What Takes Off Green Stuff Off Copper?

By Jason Thompson

If your copper cookware, jewelry or artwork is covered in a green substance, then it has been corroded by exposure to air or moisture. While deeply corroded, or tarnished, copper can be difficult to restore to its proper shine, there are a variety of options at your disposal. One or more of them should be just what you need.

Copper will turn green when exposed to the elements.


One option is to polish the copper with an abrasive. Sandpaper, steel wool and nylon mesh are all effective abrasives, and they are common enough that you may already have one or more of them in your home. You can also try a metal cleaner. Metal cleaners contain silica, which is basically, sand suspended in a gel, giving it abrasive qualities. The rougher an abrasive agent feels, the stronger it is. However, strong abrasives can damage the finish on your copper items, and may leave deep scratches of rough patches. These rough areas will then trap dirt and grease and corrode more easily in the future.

Mild Acids

Acids are good at dissolving away copper corrosion. Try wetting a cloth with vinegar or lemon juice and scrubbing the copper until it shines again. Both vinegar and lemon juice are mild acids, and will often be all you need for this job. You can also combine the two approaches. Cut a lemon in half and cover the exposed fruit with salt. Polish the copper with it. The salt is an abrasive and the acid of the lemon juice assists it. Wash the copper with water after using an acid on it, or it will corrode again very rapidly.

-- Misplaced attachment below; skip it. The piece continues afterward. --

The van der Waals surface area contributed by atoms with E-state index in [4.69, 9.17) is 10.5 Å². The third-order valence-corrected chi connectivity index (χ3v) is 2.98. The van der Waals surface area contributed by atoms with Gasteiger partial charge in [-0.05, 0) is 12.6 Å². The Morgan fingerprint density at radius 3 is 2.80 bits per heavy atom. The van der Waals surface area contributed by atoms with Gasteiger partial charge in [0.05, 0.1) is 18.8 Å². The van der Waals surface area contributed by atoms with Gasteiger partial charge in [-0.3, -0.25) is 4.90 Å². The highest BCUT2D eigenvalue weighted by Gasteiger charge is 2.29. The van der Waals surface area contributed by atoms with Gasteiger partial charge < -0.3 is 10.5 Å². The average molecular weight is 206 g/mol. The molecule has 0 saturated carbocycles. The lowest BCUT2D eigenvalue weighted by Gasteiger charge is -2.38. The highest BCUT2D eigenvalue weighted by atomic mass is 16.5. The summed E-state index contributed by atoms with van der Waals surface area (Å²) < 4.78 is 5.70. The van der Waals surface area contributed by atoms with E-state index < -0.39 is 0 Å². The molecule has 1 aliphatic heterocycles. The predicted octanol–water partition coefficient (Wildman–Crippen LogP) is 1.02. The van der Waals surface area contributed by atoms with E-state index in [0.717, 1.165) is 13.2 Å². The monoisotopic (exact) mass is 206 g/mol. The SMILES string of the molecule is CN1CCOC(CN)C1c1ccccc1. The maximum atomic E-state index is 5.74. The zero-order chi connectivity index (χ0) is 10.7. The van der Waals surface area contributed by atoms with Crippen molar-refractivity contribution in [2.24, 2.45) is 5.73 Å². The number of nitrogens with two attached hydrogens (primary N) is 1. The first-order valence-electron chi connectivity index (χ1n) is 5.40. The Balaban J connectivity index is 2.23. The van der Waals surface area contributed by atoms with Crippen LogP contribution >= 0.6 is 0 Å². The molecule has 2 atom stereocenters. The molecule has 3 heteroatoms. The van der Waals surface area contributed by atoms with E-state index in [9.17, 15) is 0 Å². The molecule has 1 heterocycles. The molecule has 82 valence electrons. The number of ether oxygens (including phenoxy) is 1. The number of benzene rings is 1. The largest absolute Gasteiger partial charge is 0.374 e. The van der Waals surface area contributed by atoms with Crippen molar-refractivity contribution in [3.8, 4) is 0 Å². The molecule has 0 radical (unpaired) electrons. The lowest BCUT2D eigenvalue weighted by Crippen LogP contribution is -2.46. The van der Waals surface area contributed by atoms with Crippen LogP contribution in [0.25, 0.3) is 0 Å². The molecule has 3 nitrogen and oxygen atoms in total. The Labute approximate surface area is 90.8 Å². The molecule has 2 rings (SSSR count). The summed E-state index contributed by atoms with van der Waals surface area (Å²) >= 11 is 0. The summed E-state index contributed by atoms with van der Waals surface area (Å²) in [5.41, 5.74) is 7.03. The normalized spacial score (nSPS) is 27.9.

Strong Acids

If the copper is too badly corroded for simple polishing or a weak acid, then use a stronger acid. Oxalic acid corrosion removers are extremely effective. If you do not have any, then look for a toilet bowl cleaner. Many of them use oxalic acid or another strong acid like sulfuric or hydrochloric acid. Wear latex kitchen gloves and eye goggles when scrubbing with these cleaners, as they can damage your skin and eyes. Throw away any rags or brushes that you used with them after you are finished. Do not try to wash them out, as you could contaminate your sink and eating utensils with them. Clean the copper thoroughly with a wet rag after using strong acids to remove all traces of it.


For really tough problems, soak the copper in a strong acid before trying to scrub the corrosion away. Do not soak it in a tub made out of any other metal than copper. Mixing different metals in an acid can cause chemical reactions that could damage the copper.

Ammonia Mixture

As an alternative to acid, try ammonia. Make a mixture of half water and half ammonia, and add enough detergent to make suds. Dip a cloth into this mixture and scrub the copper with it. Wear gloves while scrubbing. Rinse the copper off after scrubbing, and then flush your sink's drain thoroughly with water, to wash all of the ammonia down the pipes before it can damage them.